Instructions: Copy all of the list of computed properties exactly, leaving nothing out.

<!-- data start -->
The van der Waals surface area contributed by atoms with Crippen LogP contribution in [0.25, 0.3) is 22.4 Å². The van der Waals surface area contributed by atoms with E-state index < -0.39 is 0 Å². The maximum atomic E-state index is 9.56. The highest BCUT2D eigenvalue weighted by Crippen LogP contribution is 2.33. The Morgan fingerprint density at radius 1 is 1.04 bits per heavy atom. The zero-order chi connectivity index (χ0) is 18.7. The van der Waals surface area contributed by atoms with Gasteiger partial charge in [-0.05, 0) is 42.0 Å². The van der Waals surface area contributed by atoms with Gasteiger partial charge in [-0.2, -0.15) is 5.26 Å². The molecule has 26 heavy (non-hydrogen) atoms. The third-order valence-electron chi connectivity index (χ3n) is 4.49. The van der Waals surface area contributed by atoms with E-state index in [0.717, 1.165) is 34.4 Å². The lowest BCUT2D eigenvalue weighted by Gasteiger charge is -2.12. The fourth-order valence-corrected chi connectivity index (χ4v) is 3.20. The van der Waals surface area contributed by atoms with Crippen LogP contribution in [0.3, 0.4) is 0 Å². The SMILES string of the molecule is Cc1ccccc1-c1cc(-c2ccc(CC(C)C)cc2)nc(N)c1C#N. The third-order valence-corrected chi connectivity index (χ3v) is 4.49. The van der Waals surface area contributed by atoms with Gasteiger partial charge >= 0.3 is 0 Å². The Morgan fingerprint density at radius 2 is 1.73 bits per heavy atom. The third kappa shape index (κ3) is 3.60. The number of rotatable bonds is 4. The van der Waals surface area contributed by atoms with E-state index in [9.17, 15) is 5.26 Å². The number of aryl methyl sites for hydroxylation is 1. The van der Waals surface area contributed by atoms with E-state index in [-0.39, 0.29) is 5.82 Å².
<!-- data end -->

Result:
The van der Waals surface area contributed by atoms with Crippen LogP contribution in [0.25, 0.3) is 22.4 Å². The van der Waals surface area contributed by atoms with E-state index < -0.39 is 0 Å². The maximum atomic E-state index is 9.56. The highest BCUT2D eigenvalue weighted by Crippen LogP contribution is 2.33. The Morgan fingerprint density at radius 1 is 1.04 bits per heavy atom. The zero-order chi connectivity index (χ0) is 18.7. The van der Waals surface area contributed by atoms with Gasteiger partial charge in [-0.05, 0) is 42.0 Å². The van der Waals surface area contributed by atoms with Gasteiger partial charge in [-0.2, -0.15) is 5.26 Å². The molecule has 26 heavy (non-hydrogen) atoms. The third-order valence-electron chi connectivity index (χ3n) is 4.49. The van der Waals surface area contributed by atoms with E-state index in [0.717, 1.165) is 34.4 Å². The lowest BCUT2D eigenvalue weighted by Gasteiger charge is -2.12. The fourth-order valence-corrected chi connectivity index (χ4v) is 3.20. The van der Waals surface area contributed by atoms with Crippen LogP contribution in [0.3, 0.4) is 0 Å². The SMILES string of the molecule is Cc1ccccc1-c1cc(-c2ccc(CC(C)C)cc2)nc(N)c1C#N. The third-order valence-corrected chi connectivity index (χ3v) is 4.49. The van der Waals surface area contributed by atoms with Gasteiger partial charge >= 0.3 is 0 Å². The Morgan fingerprint density at radius 2 is 1.73 bits per heavy atom. The third kappa shape index (κ3) is 3.60. The number of rotatable bonds is 4. The van der Waals surface area contributed by atoms with E-state index in [9.17, 15) is 5.26 Å². The number of aryl methyl sites for hydroxylation is 1. The van der Waals surface area contributed by atoms with E-state index in [-0.39, 0.29) is 5.82 Å².